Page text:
Waterfall in 30 Day Iterations?

This was one of the first thoughts that crossed my mind while I was in Scrum Master training over a year ago.

How can a team accomplish so much (i.e. requirement docs, design, development, qa testing, etc) in 30 day iterations?   It can take weeks to get a large feature just developed, never mind the extra days for testing, extra days for bugs fixes and more time for regression testing.   I thought it would likely take a few sprints together, 60 or more likely 90 days, to fit all that in.

Those were my initial thoughts, both as a senior dev, architect and development manager.  My experience in those roles were telling me, “wow, this is kinda crazy. Kinda cool, but kinda crazy.”  It must work for somebody, otherwise Scrum wouldn’t be so popular, right?  I think so.

It is becoming more obvious over time where we need to make more cultural changes, process changes and further embrace the idea of team empowerment. What would you do if you had to cram all that effort and tasks into 30 days, and still have a production quality product ready at the end of each Sprint?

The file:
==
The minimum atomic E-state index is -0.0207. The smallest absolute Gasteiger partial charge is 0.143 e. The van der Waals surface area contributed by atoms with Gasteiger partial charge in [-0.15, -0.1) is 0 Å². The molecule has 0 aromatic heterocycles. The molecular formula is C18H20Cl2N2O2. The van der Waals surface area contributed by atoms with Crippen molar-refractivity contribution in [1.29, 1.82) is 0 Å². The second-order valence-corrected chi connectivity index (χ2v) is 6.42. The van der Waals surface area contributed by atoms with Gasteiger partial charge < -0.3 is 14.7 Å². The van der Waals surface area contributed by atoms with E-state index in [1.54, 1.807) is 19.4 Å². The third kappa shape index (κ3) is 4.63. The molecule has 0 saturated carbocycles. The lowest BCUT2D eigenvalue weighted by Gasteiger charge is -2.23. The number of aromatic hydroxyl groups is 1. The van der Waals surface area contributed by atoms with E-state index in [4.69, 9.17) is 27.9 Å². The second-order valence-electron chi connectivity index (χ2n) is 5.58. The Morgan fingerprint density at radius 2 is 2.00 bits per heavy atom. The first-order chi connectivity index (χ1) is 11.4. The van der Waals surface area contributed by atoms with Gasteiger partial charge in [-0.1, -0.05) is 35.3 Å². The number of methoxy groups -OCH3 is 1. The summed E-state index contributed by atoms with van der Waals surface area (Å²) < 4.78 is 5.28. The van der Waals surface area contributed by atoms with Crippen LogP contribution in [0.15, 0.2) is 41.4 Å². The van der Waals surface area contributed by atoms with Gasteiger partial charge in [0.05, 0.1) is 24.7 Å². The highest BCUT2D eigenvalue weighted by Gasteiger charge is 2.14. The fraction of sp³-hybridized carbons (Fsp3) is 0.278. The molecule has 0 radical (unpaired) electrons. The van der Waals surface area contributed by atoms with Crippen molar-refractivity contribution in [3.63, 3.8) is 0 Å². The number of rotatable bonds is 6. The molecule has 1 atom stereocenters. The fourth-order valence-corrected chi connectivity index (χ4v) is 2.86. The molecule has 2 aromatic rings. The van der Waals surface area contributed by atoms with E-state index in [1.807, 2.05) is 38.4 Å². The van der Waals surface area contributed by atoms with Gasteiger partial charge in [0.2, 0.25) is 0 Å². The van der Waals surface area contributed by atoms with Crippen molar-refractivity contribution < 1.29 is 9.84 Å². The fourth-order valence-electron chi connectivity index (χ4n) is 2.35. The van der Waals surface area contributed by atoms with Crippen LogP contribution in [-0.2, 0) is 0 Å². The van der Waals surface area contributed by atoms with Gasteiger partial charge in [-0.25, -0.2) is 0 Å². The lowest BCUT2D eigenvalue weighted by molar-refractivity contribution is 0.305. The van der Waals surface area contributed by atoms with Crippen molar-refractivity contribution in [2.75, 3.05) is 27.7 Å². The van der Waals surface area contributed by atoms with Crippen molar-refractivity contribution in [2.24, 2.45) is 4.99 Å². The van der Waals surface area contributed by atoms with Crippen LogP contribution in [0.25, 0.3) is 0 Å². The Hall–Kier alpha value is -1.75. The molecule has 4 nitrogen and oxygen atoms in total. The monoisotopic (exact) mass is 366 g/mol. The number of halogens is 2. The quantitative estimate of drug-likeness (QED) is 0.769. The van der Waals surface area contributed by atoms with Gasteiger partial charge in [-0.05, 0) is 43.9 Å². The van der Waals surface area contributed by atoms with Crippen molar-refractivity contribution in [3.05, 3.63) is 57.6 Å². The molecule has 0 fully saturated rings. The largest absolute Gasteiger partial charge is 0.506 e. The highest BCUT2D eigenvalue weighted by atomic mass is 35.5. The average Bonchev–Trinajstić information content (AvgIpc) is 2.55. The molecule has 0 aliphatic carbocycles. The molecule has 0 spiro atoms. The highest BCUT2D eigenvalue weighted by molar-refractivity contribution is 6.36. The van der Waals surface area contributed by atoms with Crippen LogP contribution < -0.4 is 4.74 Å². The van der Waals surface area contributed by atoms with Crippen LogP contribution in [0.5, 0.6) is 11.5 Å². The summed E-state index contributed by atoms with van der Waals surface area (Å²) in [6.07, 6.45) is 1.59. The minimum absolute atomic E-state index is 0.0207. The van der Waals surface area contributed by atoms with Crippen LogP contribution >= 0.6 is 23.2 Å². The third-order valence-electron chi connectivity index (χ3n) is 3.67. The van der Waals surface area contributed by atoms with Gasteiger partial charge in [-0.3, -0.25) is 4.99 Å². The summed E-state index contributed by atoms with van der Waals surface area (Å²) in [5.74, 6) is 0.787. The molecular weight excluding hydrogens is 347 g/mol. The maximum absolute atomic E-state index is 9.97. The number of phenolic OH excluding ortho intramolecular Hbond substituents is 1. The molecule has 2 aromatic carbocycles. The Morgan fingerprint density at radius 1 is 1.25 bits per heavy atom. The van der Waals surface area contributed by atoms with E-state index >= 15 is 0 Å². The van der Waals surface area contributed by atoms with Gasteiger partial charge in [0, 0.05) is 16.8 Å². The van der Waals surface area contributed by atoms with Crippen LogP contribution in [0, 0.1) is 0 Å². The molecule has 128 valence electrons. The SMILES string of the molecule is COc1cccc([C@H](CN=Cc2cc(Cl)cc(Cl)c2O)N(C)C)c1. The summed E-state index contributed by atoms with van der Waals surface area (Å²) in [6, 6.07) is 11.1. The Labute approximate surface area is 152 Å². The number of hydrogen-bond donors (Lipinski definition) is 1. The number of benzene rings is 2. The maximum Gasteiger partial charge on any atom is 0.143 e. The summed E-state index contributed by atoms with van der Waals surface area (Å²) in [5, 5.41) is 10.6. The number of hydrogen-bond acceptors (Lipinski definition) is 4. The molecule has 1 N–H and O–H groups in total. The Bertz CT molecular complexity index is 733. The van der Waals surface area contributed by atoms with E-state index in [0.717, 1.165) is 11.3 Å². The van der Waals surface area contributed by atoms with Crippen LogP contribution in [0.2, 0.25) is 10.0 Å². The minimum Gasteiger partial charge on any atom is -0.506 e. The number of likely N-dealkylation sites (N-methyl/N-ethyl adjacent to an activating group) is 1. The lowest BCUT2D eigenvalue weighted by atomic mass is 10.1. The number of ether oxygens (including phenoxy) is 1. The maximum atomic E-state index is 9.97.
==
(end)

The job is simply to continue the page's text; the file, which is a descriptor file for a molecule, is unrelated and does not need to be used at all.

We are still moving in that direction, and I think we have a clear path so far.   We are automating a lot;  CI builds, soon Unit Tests, and whatever else we can.   Making the code self-testing, self-validating (read TDD for test driven development) appears to be the only feasible way of getting all the development done (and the testing), while maximizing the teams use of the full Sprint (i.e. no “code freeze” to fit in QA testing at the end of the sprint).

The rough part?  How to quickly move toward TDD on a very large, complex application suite that has been under heavy development for many years.  I will follow up shortly with some ideas on how we might address this issue.

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